Thus, if decreasing temperatures compress saturated fatty acids with their straight tails, they press in on each other, making a dense and fairly rigid membrane. If unsaturated fatty acids are compressed, the “kinks” in their tails elbow adjacent phospholipid molecules away, maintaining some space between the phospholipid molecules. This “elbow room” helps to maintain fluidity in the membrane at temperatures at which membranes with saturated fatty acid tails in their phospholipids would “freeze” or solidify. The membrane's relative fluidity is particularly important in a cold environment. A cold environment usually compresses membranes comprised largely of saturated fatty acids, making them less fluid and more susceptible to rupturing. Many organisms (fish are one example) are capable of adapting to cold environments by changing the proportion of unsaturated fatty acids in their membranes in response to lower temperature.
Visit this site to see animations of the membranes' fluidity and mosaic quality.
Animals have an additional membrane constituent that assists in maintaining fluidity. Cholesterol, which lies alongside the phospholipids in the membrane, tends to dampen temperature effects on the membrane. Thus, this lipid functions as a buffer, preventing lower temperatures from inhibiting fluidity and preventing increased temperatures from increasing fluidity too much. Thus, cholesterol extends, in both directions, the temperature range in which the membrane is appropriately fluid and consequently functional. Cholesterol also serves other functions, such as organizing clusters of transmembrane proteins into lipid rafts.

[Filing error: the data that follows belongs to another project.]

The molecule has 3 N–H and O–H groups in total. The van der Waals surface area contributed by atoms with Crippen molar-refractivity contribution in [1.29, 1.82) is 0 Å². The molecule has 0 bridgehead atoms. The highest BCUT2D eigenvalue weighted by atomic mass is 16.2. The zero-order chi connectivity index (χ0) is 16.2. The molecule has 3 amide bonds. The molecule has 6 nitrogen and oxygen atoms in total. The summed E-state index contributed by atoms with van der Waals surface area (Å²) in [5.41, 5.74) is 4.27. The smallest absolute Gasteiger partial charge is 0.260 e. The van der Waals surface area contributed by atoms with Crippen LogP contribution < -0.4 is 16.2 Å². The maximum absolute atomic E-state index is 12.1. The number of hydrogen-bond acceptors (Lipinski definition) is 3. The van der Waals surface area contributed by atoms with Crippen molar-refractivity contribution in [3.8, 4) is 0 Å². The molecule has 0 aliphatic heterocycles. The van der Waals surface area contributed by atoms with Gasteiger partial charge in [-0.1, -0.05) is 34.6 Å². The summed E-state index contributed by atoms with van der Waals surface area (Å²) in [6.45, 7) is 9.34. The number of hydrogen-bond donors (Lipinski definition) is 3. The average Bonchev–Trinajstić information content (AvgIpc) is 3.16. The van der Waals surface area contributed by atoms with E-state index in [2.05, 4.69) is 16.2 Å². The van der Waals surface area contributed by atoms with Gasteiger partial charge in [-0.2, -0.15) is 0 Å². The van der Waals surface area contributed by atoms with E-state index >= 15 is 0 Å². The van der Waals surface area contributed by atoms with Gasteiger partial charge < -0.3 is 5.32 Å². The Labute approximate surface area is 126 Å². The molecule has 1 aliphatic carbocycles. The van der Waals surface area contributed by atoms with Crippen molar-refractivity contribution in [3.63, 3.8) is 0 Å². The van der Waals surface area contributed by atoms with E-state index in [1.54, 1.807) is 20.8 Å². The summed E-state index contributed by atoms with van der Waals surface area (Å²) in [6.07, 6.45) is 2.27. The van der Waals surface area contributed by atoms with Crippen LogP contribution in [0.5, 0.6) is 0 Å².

|Phospholipid||Main membrane fabric|
|Cholesterol||Attached between phospholipids and between the two phospholipid layers|
|Integral proteins (for example, integrins)||Embedded within the phospholipid layer(s); may or may not penetrate through both layers|
|Peripheral proteins||On the phospholipid bilayer's inner or outer surface; not embedded within the phospholipids|
|Carbohydrates (components of glycoproteins and glycolipids)||Generally attached to proteins on the outside membrane layer|
The variations in peripheral proteins and carbohydrates that affect a cell’s recognition sites are of prime interest in immunology. In developing vaccines, researchers have been able to conquer many infectious diseases, such as smallpox, polio, diphtheria, and tetanus.
Immunologists are the physicians and scientists who research and develop vaccines, as well as treat and study allergies or other immune problems. Some immunologists study and treat autoimmune problems (diseases in which a person’s immune system attacks his or her own cells or tissues, such as lupus) and immunodeficiencies, whether acquired (such as acquired immunodeficiency syndrome, or AIDS) or hereditary (such as severe combined immunodeficiency, or SCID). Immunologists also help treat organ transplantation patients, who must have their immune systems suppressed so that their bodies will not reject a transplanted organ. Some immunologists work to understand natural immunity and the effects of a person’s environment on it. Others work on questions about how the immune system affects diseases such as cancer. In the past, researchers did not understand the importance of having a healthy immune system in preventing cancer.
To work as an immunologist, one must have a PhD or MD. In addition, immunologists undertake at least two to three years of training in an accredited program and must pass the American Board of Allergy and Immunology exam. Immunologists must possess knowledge of the human body's function as they relate to issues beyond immunization, and knowledge of pharmacology and medical technology, such as medications, therapies, test materials, and surgical procedures.